The opposition in Syria on Wednesday accused President Bashar al-Assad's regime of launching a massive gas attack that killed nearly 500 people. That number has yet to be independently confirmed but, if accurate, represents by far the worst reported use of chemical weapons in the nation's two-year-old civil war. It would also be the worst known use of chemical weapons globally since Saddam Hussein gassed thousands of Kurds in the Iraqi town of Halabja in 1988.
Here's Reuters with the details from the ground:
An opposition monitoring group, citing figures compiled from medical clinics in the Damascus suburbs, put the death toll at 494 - 90 percent of them killed by gas, the rest by bombing and conventional arms. ... Other rebel groups cited even higher figures.
Images, including some taken by freelance photographers and supplied to Reuters, showed scores of bodies including of small children, laid out on the floor of a clinic with no visible signs of injuries. Reuters was not independently able to verify the cause of their death. ...
Activists said rockets with chemical agents hit the Damascus suburbs of Ain Tarma, Zamalka and Jobar during fierce pre-dawn bombardment by government forces. The Damascus Media Office monitoring centre said 150 bodies were counted in Hammouriya, 100 in Kfar Batna, 67 in Saqba, 61 in Douma, 76 in Mouadamiya and 40 in Irbib, all suburbs of Damascus. ...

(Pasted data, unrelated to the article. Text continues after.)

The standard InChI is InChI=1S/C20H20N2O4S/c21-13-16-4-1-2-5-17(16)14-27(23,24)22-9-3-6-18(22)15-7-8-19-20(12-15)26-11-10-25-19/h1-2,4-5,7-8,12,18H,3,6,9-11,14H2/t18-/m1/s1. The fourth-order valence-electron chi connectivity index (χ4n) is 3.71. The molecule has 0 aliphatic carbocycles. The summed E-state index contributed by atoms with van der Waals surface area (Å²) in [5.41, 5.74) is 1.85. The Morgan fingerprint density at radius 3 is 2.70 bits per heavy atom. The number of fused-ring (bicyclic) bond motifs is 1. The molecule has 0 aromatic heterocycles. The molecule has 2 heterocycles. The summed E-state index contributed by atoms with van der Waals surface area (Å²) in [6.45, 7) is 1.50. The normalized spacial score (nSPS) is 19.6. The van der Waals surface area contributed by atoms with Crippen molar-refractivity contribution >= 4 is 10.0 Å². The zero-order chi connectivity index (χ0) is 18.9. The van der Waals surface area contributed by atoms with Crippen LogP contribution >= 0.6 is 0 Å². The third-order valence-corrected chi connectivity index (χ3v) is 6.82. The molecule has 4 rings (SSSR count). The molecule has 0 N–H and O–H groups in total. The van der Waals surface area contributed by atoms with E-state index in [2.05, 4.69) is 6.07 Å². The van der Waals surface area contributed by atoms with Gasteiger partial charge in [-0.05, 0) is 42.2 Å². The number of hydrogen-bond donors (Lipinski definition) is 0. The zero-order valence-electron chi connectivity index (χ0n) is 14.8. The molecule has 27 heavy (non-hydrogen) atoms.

[Update 12:01 p.m.: The Syrian National Coalition, Syria's main opposition group in exile, provides the high-end estimate of 1,300 killed, although that too is obviously unconfirmed.]
The Assad regime is denying it used chemical weapons, as it has in the past, and state-run media is claiming that the accusations are an effort to grab the attention of the U.N.'s 20-member team of experts that arrived earlier this week to investigate three sites where chemical weapons were allegedly used during the past year. As the Associated Press notes, the presence of the U.N. group on the ground "raises questions about why the regime" would launch a chemical weapon attack now. Then again, this is a conflict that has already claimed the lives of more than 100,000 people, so the attack would hardly be the first incomprehensible decision in a conflict filled with them.
The news comes almost one year to the day from when President Obama first issued his "red line" warning about chemical weapon use in Syria. This past June, the administration announced that it finally had what it considered conclusive evidence that Assad's forced had used chemical weapons against the rebels. That prompted plans to begin arming rebel groups and debate over setting up a no-fly zone over part of the country—although neither has happened yet.